I'm curious about whether the phrase "sit back down again" (along with anything similar, like "stand back up again") would be considered a tautology or if another term would be a better fit here. To clarify: I feel plenty confident in saying that it isn't a perfectly grammatical construction (both "sit back down" and "sit down again" are far better options), so my question is specifically regarding what label might fit best in this situation. Again, my educated guess is that it would be a tautology, but I figured I should hear other opinions to be sure!

Any and all help is much appreciated~~ ^^

EDIT: It looks like people are still coming across this post (judging from the two or three new replies), so I wanted to add an update. I eventually managed to work out on my own that what I was describing - the use of "to sit back down again" for "to reassume a seated position" - would most likely be a pleonasm. Regardless, thanks to everyone who gave their input~

  • Bear in mind that a tautology is not inherently "wrong".
    – Hot Licks
    Commented Apr 17, 2019 at 1:45
  • 2
    Your premise is faulty. There is nothing ungrammatical or necessarily redundant about the construction of your sentence. I sat down (I sat once), I sat back down (I sat twice), I sat back down again (I sat three times). Commented Apr 17, 2019 at 5:08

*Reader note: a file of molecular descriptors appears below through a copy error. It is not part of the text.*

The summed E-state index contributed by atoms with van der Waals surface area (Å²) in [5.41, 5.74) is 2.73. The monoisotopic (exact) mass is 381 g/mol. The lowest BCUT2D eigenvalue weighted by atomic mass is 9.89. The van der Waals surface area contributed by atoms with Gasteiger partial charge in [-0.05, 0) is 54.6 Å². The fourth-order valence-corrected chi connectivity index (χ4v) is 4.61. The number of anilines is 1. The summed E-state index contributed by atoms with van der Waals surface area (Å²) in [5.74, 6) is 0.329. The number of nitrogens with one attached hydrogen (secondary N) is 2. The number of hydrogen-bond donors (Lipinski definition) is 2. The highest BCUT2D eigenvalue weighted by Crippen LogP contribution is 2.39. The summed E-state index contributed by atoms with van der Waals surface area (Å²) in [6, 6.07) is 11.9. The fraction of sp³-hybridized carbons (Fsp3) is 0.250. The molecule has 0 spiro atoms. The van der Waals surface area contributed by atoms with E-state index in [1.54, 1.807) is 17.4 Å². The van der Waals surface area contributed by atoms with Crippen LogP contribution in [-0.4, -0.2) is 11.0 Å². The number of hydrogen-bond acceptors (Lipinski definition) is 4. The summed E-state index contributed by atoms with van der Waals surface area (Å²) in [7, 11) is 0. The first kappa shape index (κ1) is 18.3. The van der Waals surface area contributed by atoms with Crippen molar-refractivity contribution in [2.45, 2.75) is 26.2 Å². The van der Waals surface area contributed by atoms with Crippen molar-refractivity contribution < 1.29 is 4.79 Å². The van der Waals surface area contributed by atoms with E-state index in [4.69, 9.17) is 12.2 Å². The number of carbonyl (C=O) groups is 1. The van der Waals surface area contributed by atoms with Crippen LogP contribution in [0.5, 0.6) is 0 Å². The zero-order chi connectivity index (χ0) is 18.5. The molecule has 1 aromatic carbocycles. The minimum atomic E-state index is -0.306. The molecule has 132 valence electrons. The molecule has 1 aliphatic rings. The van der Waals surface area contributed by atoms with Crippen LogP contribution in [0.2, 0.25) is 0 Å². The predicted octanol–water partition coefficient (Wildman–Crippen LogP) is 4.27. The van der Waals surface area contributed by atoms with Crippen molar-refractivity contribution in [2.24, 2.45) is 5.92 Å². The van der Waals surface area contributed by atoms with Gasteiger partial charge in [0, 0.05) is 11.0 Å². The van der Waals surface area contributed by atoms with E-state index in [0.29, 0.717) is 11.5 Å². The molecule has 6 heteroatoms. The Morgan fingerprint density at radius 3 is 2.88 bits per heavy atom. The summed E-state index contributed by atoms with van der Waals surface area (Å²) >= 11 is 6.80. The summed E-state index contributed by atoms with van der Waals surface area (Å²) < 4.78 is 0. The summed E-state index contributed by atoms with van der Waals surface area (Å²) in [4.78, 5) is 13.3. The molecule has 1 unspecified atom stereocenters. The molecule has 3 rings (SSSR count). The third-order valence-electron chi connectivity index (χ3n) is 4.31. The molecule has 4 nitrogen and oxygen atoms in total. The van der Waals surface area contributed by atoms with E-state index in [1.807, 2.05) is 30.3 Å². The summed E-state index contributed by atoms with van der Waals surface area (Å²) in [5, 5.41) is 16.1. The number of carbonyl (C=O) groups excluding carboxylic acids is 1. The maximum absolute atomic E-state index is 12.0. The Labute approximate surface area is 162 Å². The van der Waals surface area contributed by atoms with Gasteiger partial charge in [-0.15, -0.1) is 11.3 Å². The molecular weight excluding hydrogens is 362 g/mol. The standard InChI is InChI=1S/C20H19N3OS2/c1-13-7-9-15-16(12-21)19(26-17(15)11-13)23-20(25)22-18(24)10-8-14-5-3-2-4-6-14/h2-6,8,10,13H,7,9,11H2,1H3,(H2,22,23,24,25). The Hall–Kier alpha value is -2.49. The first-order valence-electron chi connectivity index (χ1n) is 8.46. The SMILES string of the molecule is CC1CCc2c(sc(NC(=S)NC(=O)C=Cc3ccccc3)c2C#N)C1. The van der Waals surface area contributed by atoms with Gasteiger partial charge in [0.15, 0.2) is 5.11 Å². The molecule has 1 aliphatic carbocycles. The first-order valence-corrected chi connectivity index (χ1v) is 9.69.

• I sat - down back twice again. Here, why not 'down, back and twice' be considered a compound adverb? Shouldn't it be different from a similar usage but with verb, like "I smiled, spoke and smiled again" where it can be I smiled, I smoke and I smiled. Here, there are multiple verbs, unlike 'adverbs' in the example given.
    – Ram Pillai
    Commented Mar 23, 2020 at 1:22

1 Answer 1


It appears that in the context of grammar, that is indeed a correct use of the word tautology.

Tautology means to state an idea, then state the idea again using different words such as stating, “The autobiography I read was about the author’s life.” Tautology also describes a phrase or idiom in which the same idea is expressed twice using different words, such as the idiom jot or tittle. 1

Another example:

Sometimes a tautology involves just a few words that mean the same thing. Consider the following sentence:

I went to see him personally. 2

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